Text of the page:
The only thing that I have made that has any resemblance to bread is this:[url=http://yourlighterside.com/gluten-free-low-carb-buns-aka-oopsie-rolls/]Oopsie Rolls[/url] .
Three ingredients: eggs, cream of tartar (I used 1/8 tsp of white vinegar in substitution) and cream cheese (I used organic full-fat). If you can't tolerate dairy, you may be able to replace it with something else (unsure). I also added dried herbs to make it more savory.
Felt and held up like a bun. I used two for a cheeseburger. I couldn't really tell the difference when I ate it all together. I really recommend for burgers if you feel like having an actual hamburger.
[QUOTE=Metric;852855]The only thing that I have made that has any resemblance to bread is this:[url=http://yourlighterside.com/gluten-free-low-carb-buns-aka-oopsie-rolls/]Oopsie Rolls[/url] .
Three ingredients: eggs, cream of tartar (I used 1/8 tsp of white vinegar in substitution) and cream cheese (I used organic full-fat). I also added dried herbs to make it more savory.
Felt and held up like a bun. I used two for a cheeseburger. I couldn't really tell the difference when I ate it all together. I really recommend for burgers if you feel like having an actual hamburger.[/QUOTE]
Thank you so much for this recipe! I'm "making" my kids go primal with me this summer, and my 11 year old son is so upset over having to eat a bunless burger.
A lot of people are in denial. Mostly they are seeking only weight loss rather than optimum health
I think the only paleo/primal recipe I ever followed was the egg muffin recipe. I have to go online and search for the proper way to cook various meats (temperature really matters). Other than that, I don't need a recipe to steam some broccoli or nuke a sweet potato. My cooking is very boring.
[QUOTE=JennGlob;852862]Thank you so much for this recipe! I'm "making" my kids go primal with me this summer, and my 11 year old son is so upset over having to eat a bunless burger.[/QUOTE]
My DH also. It's the only "bread-like" thing that I will ever make. I've made it once. I'll likely do it again at some point. I'm not much of a burger person and have no problem going bun-free if we are having burgers.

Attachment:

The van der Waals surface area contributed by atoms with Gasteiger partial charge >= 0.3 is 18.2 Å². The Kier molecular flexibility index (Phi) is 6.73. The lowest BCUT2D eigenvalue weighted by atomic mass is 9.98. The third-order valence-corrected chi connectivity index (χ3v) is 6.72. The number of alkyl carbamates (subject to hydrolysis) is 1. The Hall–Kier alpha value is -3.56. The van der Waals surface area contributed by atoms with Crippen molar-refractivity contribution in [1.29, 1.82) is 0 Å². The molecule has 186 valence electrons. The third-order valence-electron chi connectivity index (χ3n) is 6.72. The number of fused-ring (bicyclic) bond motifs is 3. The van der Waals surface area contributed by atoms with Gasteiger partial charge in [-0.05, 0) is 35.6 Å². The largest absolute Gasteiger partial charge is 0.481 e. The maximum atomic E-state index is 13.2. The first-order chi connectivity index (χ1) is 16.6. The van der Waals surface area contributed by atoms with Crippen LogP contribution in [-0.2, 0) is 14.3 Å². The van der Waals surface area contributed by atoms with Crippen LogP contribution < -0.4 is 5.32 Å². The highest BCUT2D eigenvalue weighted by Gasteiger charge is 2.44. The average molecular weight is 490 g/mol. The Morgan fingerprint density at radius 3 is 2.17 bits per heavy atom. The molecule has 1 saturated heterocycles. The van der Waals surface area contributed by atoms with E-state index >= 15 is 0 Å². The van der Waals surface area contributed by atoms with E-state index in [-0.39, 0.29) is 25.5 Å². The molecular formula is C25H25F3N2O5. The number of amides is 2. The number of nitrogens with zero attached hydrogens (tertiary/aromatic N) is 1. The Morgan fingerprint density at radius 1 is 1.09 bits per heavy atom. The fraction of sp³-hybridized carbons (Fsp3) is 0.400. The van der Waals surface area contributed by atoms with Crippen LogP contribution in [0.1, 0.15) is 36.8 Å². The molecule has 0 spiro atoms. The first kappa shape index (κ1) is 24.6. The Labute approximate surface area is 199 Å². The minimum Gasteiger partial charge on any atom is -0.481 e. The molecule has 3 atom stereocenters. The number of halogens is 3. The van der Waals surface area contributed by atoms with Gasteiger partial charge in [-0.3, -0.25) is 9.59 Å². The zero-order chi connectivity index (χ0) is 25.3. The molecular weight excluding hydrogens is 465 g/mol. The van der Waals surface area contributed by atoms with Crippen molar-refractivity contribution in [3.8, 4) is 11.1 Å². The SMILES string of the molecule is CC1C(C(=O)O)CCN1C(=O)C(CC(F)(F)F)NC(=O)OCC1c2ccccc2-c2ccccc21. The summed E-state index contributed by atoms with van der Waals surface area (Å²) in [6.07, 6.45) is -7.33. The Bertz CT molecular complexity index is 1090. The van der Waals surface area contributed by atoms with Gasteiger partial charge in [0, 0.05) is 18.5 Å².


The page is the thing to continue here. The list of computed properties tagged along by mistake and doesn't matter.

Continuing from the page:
[QUOTE]Mostly they are seeking only weight loss rather than optimum health [/QUOTE]
Or they want a balance between optimal health, enjoyment of food, enjoyment of hobbies and a happy family. I think there begins to be diminishing returns on health after a certain point. How much healthier is it to eliminate say, all dairy? Obviously, eliminating soda or fast food has a huge return.... but once you start eliminating certain whole foods, I'm not sure the impact on your health is that measurable unless you have an allergy. Like yogurt is pretty damn good for you. And fruits. They have positive attrributes that begin to outweigh the perceived negatives- ie, they provide good nutrition.
You know, if your kid is crying over not having a hamburger bun, maybe oopsie rools or what not makes your meal more pleasant. If you crave time in the kitchen maybe the pursuit of wheatless, sugar free cookies is time well spent.
I get a puritan vibe from a lot of people here... and its all good if that's who you are, but not everyone who enjoys different kinds of food are being careless about their health. It's not an all or nothing and you can make major and measurable improvements in your health without being 100% paleo/primal.